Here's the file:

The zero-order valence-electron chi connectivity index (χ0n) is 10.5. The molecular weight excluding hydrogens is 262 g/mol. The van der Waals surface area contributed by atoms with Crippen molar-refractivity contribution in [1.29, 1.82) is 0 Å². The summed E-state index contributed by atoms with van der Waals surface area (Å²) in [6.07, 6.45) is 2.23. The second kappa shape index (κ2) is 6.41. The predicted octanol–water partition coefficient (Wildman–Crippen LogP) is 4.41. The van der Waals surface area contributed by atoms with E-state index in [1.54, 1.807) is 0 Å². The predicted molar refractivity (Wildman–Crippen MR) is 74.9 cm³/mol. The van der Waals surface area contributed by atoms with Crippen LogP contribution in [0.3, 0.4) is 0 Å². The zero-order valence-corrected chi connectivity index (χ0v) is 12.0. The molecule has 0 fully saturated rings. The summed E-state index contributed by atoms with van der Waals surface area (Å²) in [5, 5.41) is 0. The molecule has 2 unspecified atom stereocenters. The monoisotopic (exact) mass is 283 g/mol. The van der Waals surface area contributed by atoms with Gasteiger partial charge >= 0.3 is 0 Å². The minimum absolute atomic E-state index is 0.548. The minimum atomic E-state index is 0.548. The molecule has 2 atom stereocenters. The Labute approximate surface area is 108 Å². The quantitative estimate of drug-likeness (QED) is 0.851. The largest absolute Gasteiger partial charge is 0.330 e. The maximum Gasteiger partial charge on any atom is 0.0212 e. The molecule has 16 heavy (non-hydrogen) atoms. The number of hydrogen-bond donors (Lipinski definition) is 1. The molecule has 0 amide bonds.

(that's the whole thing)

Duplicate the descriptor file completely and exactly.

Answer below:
The zero-order valence-electron chi connectivity index (χ0n) is 10.5. The molecular weight excluding hydrogens is 262 g/mol. The van der Waals surface area contributed by atoms with Crippen molar-refractivity contribution in [1.29, 1.82) is 0 Å². The summed E-state index contributed by atoms with van der Waals surface area (Å²) in [6.07, 6.45) is 2.23. The second kappa shape index (κ2) is 6.41. The predicted octanol–water partition coefficient (Wildman–Crippen LogP) is 4.41. The van der Waals surface area contributed by atoms with E-state index in [1.54, 1.807) is 0 Å². The predicted molar refractivity (Wildman–Crippen MR) is 74.9 cm³/mol. The van der Waals surface area contributed by atoms with Crippen LogP contribution in [0.3, 0.4) is 0 Å². The zero-order valence-corrected chi connectivity index (χ0v) is 12.0. The molecule has 0 fully saturated rings. The summed E-state index contributed by atoms with van der Waals surface area (Å²) in [5, 5.41) is 0. The molecule has 2 unspecified atom stereocenters. The monoisotopic (exact) mass is 283 g/mol. The van der Waals surface area contributed by atoms with Gasteiger partial charge >= 0.3 is 0 Å². The minimum absolute atomic E-state index is 0.548. The minimum atomic E-state index is 0.548. The molecule has 2 atom stereocenters. The Labute approximate surface area is 108 Å². The quantitative estimate of drug-likeness (QED) is 0.851. The largest absolute Gasteiger partial charge is 0.330 e. The maximum Gasteiger partial charge on any atom is 0.0212 e. The molecule has 16 heavy (non-hydrogen) atoms. The number of hydrogen-bond donors (Lipinski definition) is 1. The molecule has 0 amide bonds.